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Inscribers at El Morro National Monument

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  • Juan Rodriguez Bellido (1560 - 1627)
    He was a soldier who came with the second wave of settlers who came to New Mexico on Christmas Eve 1600. He was also a member of the loyalist group that stayed in New México while many coloniest return...
  • Bartolomé Romero (1602 - 1643)
    Served in the Royal Spanish Army with distinction, and went on to become the Alcade mayor of Santa Fe. The name "Bartolome Lopez Romero," inscribed on El Morro (Inscription Rock, southwest of Grants), ...
  • Conquistador Juan "El Mozo" de Oñate Salazar, Conquistador of New Mexico (c.1552 - 1626)
    Source for dates-- ; also Nuevas Leyes de Las Minas de España; 1625 Edicion de Juan de Oñate, introduction, p. 8.Half brother of Magdalena Mendoza de SalazarHe is the twin brother of Cristóbal Pérez de...
  • Felipe Antonio de Cisneros (c.1660 - 1706)
    Antonio de Cisneros born c. 1660, died August 9, 1706, killed by Apaches and buried beneath the church on the epistle side of the sanctuary, Zuñi , Nuevo México, Nueva EspañaBorn likely in 1660 or 1661...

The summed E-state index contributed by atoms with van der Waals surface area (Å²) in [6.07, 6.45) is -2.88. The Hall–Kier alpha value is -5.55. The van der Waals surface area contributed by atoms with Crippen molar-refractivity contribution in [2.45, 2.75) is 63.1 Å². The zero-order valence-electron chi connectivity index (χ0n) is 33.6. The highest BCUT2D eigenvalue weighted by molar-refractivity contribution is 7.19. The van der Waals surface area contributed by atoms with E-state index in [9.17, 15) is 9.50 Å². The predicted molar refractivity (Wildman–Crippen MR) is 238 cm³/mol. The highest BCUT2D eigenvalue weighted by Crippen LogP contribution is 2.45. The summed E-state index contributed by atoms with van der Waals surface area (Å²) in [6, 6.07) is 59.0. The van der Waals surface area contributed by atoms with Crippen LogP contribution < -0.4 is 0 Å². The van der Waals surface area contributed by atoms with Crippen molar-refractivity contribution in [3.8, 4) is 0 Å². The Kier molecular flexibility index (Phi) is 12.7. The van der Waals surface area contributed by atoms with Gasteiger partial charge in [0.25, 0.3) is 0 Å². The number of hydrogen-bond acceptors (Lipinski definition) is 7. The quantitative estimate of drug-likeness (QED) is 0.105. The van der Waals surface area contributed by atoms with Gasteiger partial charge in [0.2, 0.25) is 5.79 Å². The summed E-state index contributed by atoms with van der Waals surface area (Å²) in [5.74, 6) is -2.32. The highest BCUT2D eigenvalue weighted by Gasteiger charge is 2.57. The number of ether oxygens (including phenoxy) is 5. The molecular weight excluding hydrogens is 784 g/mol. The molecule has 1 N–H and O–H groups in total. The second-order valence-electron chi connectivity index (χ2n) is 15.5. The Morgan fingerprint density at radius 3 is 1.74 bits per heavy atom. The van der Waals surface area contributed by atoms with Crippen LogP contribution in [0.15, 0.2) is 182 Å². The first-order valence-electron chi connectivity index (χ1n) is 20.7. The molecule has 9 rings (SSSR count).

Scope of Project

This project identifies people who have made inscriptions at El Moro.


El Morro National Monument is located on an ancient east-west trail in western New Mexico. The main feature of this National Monument is a great sandstone promontory with a pool of water at its base. As a shaded oasis in the western U.S. desert, this site has seen many centuries of travelers. The remains of a mesa top pueblo are atop the promontory where between about 1275 to 1350 AD, up to 1500 people lived in this 875 room pueblo. The Spaniard explorers called it El Morro (The Headland). The Zuni Indians call it "A'ts'ina" (Place of writings on the rock). Anglo-Americans called it Inscription Rock. Travelers left signatures, names, dates, and stories of their treks. While some of the inscriptions are fading, there are still many that can be seen today, some dating to the 17th century. Some petroglyphs and carvings were made by the Anasazi centuries before Europeans started making their mark.

Wiki - El Morro National Monument